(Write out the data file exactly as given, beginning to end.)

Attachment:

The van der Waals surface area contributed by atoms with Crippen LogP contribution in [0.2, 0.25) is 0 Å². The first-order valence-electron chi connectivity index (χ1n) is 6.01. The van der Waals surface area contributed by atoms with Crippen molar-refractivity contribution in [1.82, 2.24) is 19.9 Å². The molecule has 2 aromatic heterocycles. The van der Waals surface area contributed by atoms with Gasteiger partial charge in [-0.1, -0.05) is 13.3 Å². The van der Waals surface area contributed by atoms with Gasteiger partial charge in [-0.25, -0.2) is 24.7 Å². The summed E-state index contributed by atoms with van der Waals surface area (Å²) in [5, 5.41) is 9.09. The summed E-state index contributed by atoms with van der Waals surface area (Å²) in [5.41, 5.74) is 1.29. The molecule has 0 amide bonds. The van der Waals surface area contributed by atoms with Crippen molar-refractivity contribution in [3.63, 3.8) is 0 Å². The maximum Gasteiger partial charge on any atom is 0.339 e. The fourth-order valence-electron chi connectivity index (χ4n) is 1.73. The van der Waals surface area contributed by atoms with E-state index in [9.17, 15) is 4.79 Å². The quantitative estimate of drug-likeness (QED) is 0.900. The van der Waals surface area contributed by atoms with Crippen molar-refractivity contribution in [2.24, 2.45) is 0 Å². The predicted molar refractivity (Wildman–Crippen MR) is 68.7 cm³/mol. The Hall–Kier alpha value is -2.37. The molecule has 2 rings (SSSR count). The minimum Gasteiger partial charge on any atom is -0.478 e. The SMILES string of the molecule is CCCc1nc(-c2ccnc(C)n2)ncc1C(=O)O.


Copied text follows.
The van der Waals surface area contributed by atoms with Crippen LogP contribution in [0.2, 0.25) is 0 Å². The first-order valence-electron chi connectivity index (χ1n) is 6.01. The van der Waals surface area contributed by atoms with Crippen molar-refractivity contribution in [1.82, 2.24) is 19.9 Å². The molecule has 2 aromatic heterocycles. The van der Waals surface area contributed by atoms with Gasteiger partial charge in [-0.1, -0.05) is 13.3 Å². The van der Waals surface area contributed by atoms with Gasteiger partial charge in [-0.25, -0.2) is 24.7 Å². The summed E-state index contributed by atoms with van der Waals surface area (Å²) in [5, 5.41) is 9.09. The summed E-state index contributed by atoms with van der Waals surface area (Å²) in [5.41, 5.74) is 1.29. The molecule has 0 amide bonds. The van der Waals surface area contributed by atoms with Crippen molar-refractivity contribution in [3.63, 3.8) is 0 Å². The maximum Gasteiger partial charge on any atom is 0.339 e. The fourth-order valence-electron chi connectivity index (χ4n) is 1.73. The van der Waals surface area contributed by atoms with E-state index in [9.17, 15) is 4.79 Å². The quantitative estimate of drug-likeness (QED) is 0.900. The van der Waals surface area contributed by atoms with Crippen molar-refractivity contribution in [2.24, 2.45) is 0 Å². The predicted molar refractivity (Wildman–Crippen MR) is 68.7 cm³/mol. The Hall–Kier alpha value is -2.37. The molecule has 2 rings (SSSR count). The minimum Gasteiger partial charge on any atom is -0.478 e. The SMILES string of the molecule is CCCc1nc(-c2ccnc(C)n2)ncc1C(=O)O.